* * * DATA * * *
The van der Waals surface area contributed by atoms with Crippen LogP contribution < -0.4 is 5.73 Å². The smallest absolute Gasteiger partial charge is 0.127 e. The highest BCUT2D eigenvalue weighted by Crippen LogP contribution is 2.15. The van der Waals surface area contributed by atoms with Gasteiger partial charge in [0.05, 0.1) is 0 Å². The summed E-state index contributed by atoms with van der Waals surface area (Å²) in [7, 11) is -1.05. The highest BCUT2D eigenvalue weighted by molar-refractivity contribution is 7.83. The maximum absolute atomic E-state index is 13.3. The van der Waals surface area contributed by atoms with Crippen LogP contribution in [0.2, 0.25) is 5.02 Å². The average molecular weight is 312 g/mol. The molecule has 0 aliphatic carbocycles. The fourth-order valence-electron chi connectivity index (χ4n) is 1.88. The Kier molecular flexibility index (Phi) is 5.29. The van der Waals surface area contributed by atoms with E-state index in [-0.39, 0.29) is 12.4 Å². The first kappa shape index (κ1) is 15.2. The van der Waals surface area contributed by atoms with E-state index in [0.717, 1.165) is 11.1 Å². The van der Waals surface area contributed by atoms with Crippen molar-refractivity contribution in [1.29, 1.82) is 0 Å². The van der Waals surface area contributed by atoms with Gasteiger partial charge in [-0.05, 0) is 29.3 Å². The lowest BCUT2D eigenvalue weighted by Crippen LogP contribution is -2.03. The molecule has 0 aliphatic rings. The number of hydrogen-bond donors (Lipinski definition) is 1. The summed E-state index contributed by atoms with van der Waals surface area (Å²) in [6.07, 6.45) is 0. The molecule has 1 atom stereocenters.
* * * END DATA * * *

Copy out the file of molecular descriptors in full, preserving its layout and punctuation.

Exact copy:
The van der Waals surface area contributed by atoms with Crippen LogP contribution < -0.4 is 5.73 Å². The smallest absolute Gasteiger partial charge is 0.127 e. The highest BCUT2D eigenvalue weighted by Crippen LogP contribution is 2.15. The van der Waals surface area contributed by atoms with Gasteiger partial charge in [0.05, 0.1) is 0 Å². The summed E-state index contributed by atoms with van der Waals surface area (Å²) in [7, 11) is -1.05. The highest BCUT2D eigenvalue weighted by molar-refractivity contribution is 7.83. The maximum absolute atomic E-state index is 13.3. The van der Waals surface area contributed by atoms with Crippen LogP contribution in [0.2, 0.25) is 5.02 Å². The average molecular weight is 312 g/mol. The molecule has 0 aliphatic carbocycles. The fourth-order valence-electron chi connectivity index (χ4n) is 1.88. The Kier molecular flexibility index (Phi) is 5.29. The van der Waals surface area contributed by atoms with E-state index in [-0.39, 0.29) is 12.4 Å². The first kappa shape index (κ1) is 15.2. The van der Waals surface area contributed by atoms with E-state index in [0.717, 1.165) is 11.1 Å². The van der Waals surface area contributed by atoms with Crippen molar-refractivity contribution in [1.29, 1.82) is 0 Å². The van der Waals surface area contributed by atoms with Gasteiger partial charge in [-0.05, 0) is 29.3 Å². The lowest BCUT2D eigenvalue weighted by Crippen LogP contribution is -2.03. The molecule has 0 aliphatic rings. The number of hydrogen-bond donors (Lipinski definition) is 1. The summed E-state index contributed by atoms with van der Waals surface area (Å²) in [6.07, 6.45) is 0. The molecule has 1 atom stereocenters.